WU Autism Essay

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WU Autism Essay

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Nursing homework help

 

Consider the earlier example of short-term memory loss: of entering a room and forgetting your reason for doing so. Also consider distortions of perception and attention from last week.

Individuals can experience difficulty recognizing an object, focusing their attention, or maintaining their short-term memories. Such examples are routine: they occur among many individuals whose brain function resides within the realm of “normal.”

Consider the potential effects on perception, attention, and short-term memory function by damage to different areas of the brain. Also consider the notion that these processes are core elements of higher-level cognitive functions such as language, capacity for abstract thought, and ability to construct plans. These critical brain activities depend on perception, attention, and memory.

For this Assignment, you explore effects of psychological and traumatic conditions on cognitive functioning.

The Assignment: 

  • Select one of the following conditions: Attention Deficit Hyperactivity Disorder (ADHD), traumatic brain injury, stroke, or autism.
  • Explain the nature of the conditions in terms of the following cognitive functions: perception, attention, and short-term memory.
  • Explain effects of medications or other strategies to address one or more of these cognitive functions.

Support your Assignment with at least five original, peer-reviewed sources, in addition to any course material used in its preparation. You are to provide a reference list for all resources, including those in the Learning Resources for this course.

References;

Baddeley, A. (2003). Working memory: Looking back and looking forward. Nature Reviews Neuroscience, 4(10), 829–839.

Richmond, L. L., Morrison, A. B., Chein, J. M., & Olson, I. R. (2011). Working memory training and transfer in older adults. Psychology and Aging, 26(4), 813–822.

Jonides, J., Lewis, R. L., Nee, D. E., Lustig, C. A., Berman, M. G., & Moore, K. S. (2008). The mind and brain of short-term memory. Annual Review of Psychology59, 193–224.
Jonides, J., Lewis, R. L., Nee, D. E., Lustig, C. A., Berman, M. G., & Moore, K. S. , The mind and brain of short-term memory, Annual Review of Psychology. Copyright 2007 Annual Reviews, Inc. Used with permission from Annual Reviews, Inc. via the Copyright Clearance Center.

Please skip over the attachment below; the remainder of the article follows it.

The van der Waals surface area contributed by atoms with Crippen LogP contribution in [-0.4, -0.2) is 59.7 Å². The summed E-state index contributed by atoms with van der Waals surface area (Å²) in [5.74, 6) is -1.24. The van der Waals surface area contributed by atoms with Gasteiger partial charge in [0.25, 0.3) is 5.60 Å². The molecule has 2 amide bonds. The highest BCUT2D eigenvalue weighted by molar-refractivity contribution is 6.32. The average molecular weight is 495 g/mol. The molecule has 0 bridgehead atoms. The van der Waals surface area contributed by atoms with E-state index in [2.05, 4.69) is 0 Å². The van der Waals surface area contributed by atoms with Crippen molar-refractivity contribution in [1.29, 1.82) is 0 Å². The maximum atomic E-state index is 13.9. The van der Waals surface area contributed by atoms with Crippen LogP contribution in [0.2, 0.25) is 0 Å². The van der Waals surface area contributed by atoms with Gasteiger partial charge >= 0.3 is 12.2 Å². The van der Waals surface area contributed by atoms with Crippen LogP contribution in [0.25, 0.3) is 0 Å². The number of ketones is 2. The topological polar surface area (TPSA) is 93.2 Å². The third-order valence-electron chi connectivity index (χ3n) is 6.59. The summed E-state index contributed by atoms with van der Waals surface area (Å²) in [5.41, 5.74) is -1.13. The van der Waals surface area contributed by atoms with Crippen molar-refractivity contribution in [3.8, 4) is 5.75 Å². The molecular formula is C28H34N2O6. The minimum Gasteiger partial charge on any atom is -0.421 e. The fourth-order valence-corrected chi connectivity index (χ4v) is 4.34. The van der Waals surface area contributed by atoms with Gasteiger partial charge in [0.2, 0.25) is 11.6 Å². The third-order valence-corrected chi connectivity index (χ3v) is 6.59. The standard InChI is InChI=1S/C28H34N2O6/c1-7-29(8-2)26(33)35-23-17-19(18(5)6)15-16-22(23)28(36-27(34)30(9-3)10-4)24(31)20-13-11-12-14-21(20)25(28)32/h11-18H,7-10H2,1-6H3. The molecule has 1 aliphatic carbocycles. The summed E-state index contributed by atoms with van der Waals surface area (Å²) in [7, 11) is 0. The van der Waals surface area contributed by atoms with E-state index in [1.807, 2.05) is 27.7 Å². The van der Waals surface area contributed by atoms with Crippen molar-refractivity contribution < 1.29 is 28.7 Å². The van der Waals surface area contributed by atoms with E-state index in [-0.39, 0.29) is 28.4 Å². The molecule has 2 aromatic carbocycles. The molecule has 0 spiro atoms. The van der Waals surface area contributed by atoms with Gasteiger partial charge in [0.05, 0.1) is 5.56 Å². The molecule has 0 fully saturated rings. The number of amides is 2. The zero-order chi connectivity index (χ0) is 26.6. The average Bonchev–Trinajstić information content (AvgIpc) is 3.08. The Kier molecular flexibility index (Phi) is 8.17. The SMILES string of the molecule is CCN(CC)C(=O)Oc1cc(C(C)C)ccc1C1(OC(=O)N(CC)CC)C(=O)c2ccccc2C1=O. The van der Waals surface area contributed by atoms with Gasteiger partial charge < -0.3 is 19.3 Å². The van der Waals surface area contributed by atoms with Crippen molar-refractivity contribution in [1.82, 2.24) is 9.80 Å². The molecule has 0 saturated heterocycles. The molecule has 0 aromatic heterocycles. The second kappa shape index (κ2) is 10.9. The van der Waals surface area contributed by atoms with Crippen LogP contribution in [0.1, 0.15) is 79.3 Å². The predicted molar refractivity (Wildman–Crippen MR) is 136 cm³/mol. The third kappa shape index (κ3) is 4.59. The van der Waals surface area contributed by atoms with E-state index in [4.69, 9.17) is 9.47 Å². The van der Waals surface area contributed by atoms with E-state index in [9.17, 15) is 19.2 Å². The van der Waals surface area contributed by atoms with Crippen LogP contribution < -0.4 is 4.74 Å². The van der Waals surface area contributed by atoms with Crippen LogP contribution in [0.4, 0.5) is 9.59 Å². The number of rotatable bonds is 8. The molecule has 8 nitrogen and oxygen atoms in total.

Introduction Welcome to the Interactive Brain! Throughout this course, you access the interactive diagram as a means to explore new concepts in a concrete manner. The diagram illustrates physical aspects of perception, attention, memory, decision-making, problem solving, and other cognitive processes examined in this course. Explore the brain with your mouse for a deeper look at the inner workings of the brain Week 1: Lobes of the Brain Occipital Lobe The occipital lobe is specialized for vision. Cortical areas involved in the processing and recognition of visual images are located here. Parietal Lobe The parietal lobe contains the somatosensory cortex as well as cortical areas involved in visualspatial processing and visual attention. Temporal Lobe The temporal lobe includes cortical areas essential for visual object recognition and categorization, as well as the auditory cortex, and areas related to language comprehension. Frontal Lobe The frontal lobe is the seat of the motor cortex as well as higher cognitive functions such as working memory, language production, decision making, and planning. Week 2: Perception & Attention Primary Visual Cortex Neurons in the primary visual cortex represent the features of visual images. Individual neurons are activated by specific colors, stimulus edges of a particular orientation, or direction of motion. The visual cortex represents a map of the visual scene. Primary Somatosensory Cortex The primary somatosensory cortex is activated by touch. It contains a precise map of the body laid across the surface of the cortex with the legs at the midline (top of the picture) and the face in the ventral surface of the brain (bottom part in the picture). Primary Auditory Cortex Neurons in the primary auditory cortex decompose sounds based on their frequencies; individual neurons are activated by high or low tones. Posterior Parietal Cortex The posterior parietal cortex, particularly of the right brain hemisphere, is specialized for the guidance of attention. Visual Association Cortex Activity of neurons in the visual association cortex is powerfully modulated depending on where attention is focused, the object being attended, or features being attended. Multimodal Association Cortex Neurons in the multimodal association cortex extract and represent more complex features of stimuli, including combined information from multiple senses. Week 3: Short-Term Memory Posterior Parietal Cortex Neurons in the posterior parietal cortex are active during the maintenance of spatial information in working memory. Inferior Temporal Cortex Neurons in the inferior temporal cortex are active during the maintenance of object information in working memory. Prefrontal Cortex The prefrontal cortex is the most critical area in working memory. Damage to this area of the brain (or its connections with the posterior parietal and inferior temporal cortex) produces devastating deficits in working memory. Week 4: Long-Term Memory Hippocampus The hippocampus and adjacent cortical areas making up the medial temporal lobe are essential for the storage of new long-term, declarative memories. Damage to this area can cause anterograde amnesia, preserving already stored memories but making it impossible to store new ones. Association Cortex Once successfully stored, long-term declarative memories remain stored in a distributed fashion, throughout the association cortex. Week 5: Long-Term Memory Hippocampus The hippocampus and adjacent cortical areas making up the medial temporal lobe are essential for the storage of new long-term, declarative memories. Damage to this area can cause anterograde amnesia, preserving already stored memories but making it impossible to store new ones. Association Cortex Once successfully stored, long-term declarative memories remain stored in a distributed fashion, throughout the association cortex. Week 6: Language Wernicke’s Area Wernicke’s area is the primary cortical area involved in language comprehension. Damage to this brain area produces an inability to comprehend language, while leaving language production relatively intact. Broca’s Area Broca’s area mediates language production. Damage to Broca’s area renders patients able to understand language but unable to speak fluently. Week 7: Problem Solving/Decision Making/Intelligence/Creativity Prefrontal Cortex The prefrontal cortex is the main area involved in higher cognitive functions, including problem solving, decision making, and fluid intelligence. Week 8: Problem Solving/Decision Making/Intelligence/Creativity Prefrontal Cortex The prefrontal cortex is the main area involved in higher cognitive functions, including problem solving, decision making, and fluid intelligence. Week 9: Emotions Amygdala The amygdala is the main emotional center of the brain. It is activated by a range of emotions, including positive and negative ones. Orbital Frontal Cortex The orbital frontal cortex is the part of the cortex that is most involved with the emotions. Ventral Striatum The ventral striatum is one of the reward centers of the brain. Its activation is associated with pleasurable emotions. Week 10: Stress/Anxiety Amygdala The amygdala is activated by stress, and in turn influences a number of brain areas involved in cognitive functions, such as the prefrontal cortex and hippocampus. Hippocampus The hippocampus is affected by stress with direct results in memory function. Prefrontal Cortex Stress affects the function of the prefrontal cortex, and this represents the main source of cognitive problems associated with stress. Week 11: Problem Solving/Decision Making/Intelligence/Creativity Amygdala The amygdala is the main emotional center of the brain. It is activated by a range of emotions, including positive and negative ones. Orbital Frontal Cortex The orbital frontal cortex is the part of the cortex that is most involved with the emotions. Ventral Striatum The ventral striatum is one of the reward centers of the brain. Its activation is associated with pleasurable emotions.